Menu
The New Contemporary Art Magazine

Marco Mazzoni Exhibits New Colored Pencil Works in “Monism”

Infused with ecstasy and a dark beauty, Marco Mazzoni's art underlines the connection between the natural world and our own. First featured on the cover of Hi-Fructose Vol. 20, and our blog, the Milan, Italy based artist uses nature as symbolism for his own observations about life, where ghostly figures often emerge in the final stage of drawing. Their eyes are never shown, as Mazzoni sees his work more like a composition of still life of small animals, flowers and leaves, rather than a portrait, rendered only using colored pencil.

Infused with ecstasy and a dark beauty, Marco Mazzoni’s art underlines the connection between the natural world and our own. First featured on the cover of Hi-Fructose Vol. 20, and our blog, the Milan, Italy based artist uses nature as symbolism for his own observations about life, where ghostly figures often emerge in the final stage of drawing. Their eyes are never shown, as Mazzoni sees his work more like a composition of still life of small animals, flowers and leaves, rather than a portrait, rendered only using colored pencil.

Marco Mazzoni often works with the female figure and narratives from ancient Italian folktales, but in recent months, his interest has turned towards darker themes. His upcoming solo show, “Monism”, debuting on May 13th at Galleri Benoni in Denmark, will be one of his darkest shows to date. “It’s darkness is underlined both in the lack of an escape route showed within the moleskine drawings, in which I represent society as a “sect”, and also in all the feminine figures who literally come out of a deep dark background,” Mazzoni shares with Hi-Fructose.

“In all of my shows, I analyze society in a critical way, though always leaving a sparkle of hope, that I identify in the individual instinct of survival as catharsis. In this show specifically, that catharsis is not possible anymore, as the evolution of society destroys the survival instinct.” Mazzoni divides the show into two series: the first, ponders the negative aspects of “collectivity”, the quality or state of being a collective human body where “evolution does not exist.” The second part represents “feminine change”, especially through his triptych “Spasm/Menarca/Virtue”, in which the growth of a woman is used as a metaphor for social observation.

Mazzoni explains: “The show describes a social evolution that follows the one underlined by the famous quote from “Gattopardo”: “Se vogliamo che tutto rimanga com’è, bisogna che tutto cambi (If we want everything to remain as it is, everything has to change)”. Instead, in this moment, to describe the nowadays situation and paraphrasing the previous quote, a more suitable sentence would be “If we want everything to remain as it is, everything must stay the same”, in a critical way. All of the moleskines focus on this concept, which is also underlined in the titles, repeating the words “as a”: action-reaction.”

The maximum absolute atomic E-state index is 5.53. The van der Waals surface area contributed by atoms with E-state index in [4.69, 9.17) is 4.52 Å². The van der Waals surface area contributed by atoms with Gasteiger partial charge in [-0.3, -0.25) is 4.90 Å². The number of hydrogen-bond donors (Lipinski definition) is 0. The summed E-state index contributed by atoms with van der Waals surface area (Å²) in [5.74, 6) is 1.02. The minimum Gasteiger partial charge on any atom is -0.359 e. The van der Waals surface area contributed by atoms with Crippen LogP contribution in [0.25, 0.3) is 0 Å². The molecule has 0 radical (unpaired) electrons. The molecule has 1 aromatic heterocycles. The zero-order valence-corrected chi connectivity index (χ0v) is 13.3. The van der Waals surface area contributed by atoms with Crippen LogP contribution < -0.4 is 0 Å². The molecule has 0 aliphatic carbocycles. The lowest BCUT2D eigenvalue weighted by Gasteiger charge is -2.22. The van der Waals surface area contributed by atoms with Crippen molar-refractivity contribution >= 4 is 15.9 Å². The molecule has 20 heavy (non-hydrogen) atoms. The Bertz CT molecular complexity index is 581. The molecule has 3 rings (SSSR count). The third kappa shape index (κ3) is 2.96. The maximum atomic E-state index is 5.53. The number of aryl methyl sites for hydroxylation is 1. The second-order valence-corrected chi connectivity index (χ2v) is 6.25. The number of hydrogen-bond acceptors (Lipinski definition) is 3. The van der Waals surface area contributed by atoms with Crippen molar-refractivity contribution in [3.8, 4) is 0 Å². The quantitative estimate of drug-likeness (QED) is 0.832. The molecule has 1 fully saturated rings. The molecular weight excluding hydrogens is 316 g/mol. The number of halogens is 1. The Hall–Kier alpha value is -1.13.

Meta
Share
Facebook
Reddit
Pinterest
Email
Related Articles
On April 16, Marco Mazzoni (HF Vol. 20 cover artist) will debut his solo show "Home" at Galleria Giovanni Bonelli in Milan, the city where he is based. As the title suggests, this exhibition represents a homecoming for the Italian artist, who has spent the majority of the past two years exhibiting abroad. While he has cultivated a large international fan base, his latest exhibition offers his Milanese audience a chance to see his latest color pencil drawings and Moleskine notebook pieces. Infused with dark beauty, Mazzoni's art draws a connection between the natural and spiritual worlds, illuminating the mystical qualities of the wild.
William A. Hall was homeless for 18 years before his intricate colored pencil drawings of vehicles and futurescapes were discovered and brought to the public. During the past few years, his work has been displayed by Henry Boxer Gallery and brought to museum collections specializing in folk and outsider art.
Eric Green's meticulously detailed drawings replicate life beautifully- but there is something off about them. "When you really begin to understand life, everything changes completely all the time. Nothing is ever the same again," he says. Working primarily in colored pencil, Green draws images that are meant to change our perceptions by illustrating the subtleties between moments as light changes and objects are mysteriously moved by unseen occupants.
Paul White focuses on a single medium in creating his hyper-detailed works: colored pencil on paper. In particular, the artist is focused on the concepts of decay and objects becoming obsolete. In terms of source material, much of his work is derived from photographs taken of desertscapes and other scenes across the West Coast.

Subscribe to the Hi-Fructose Mailing List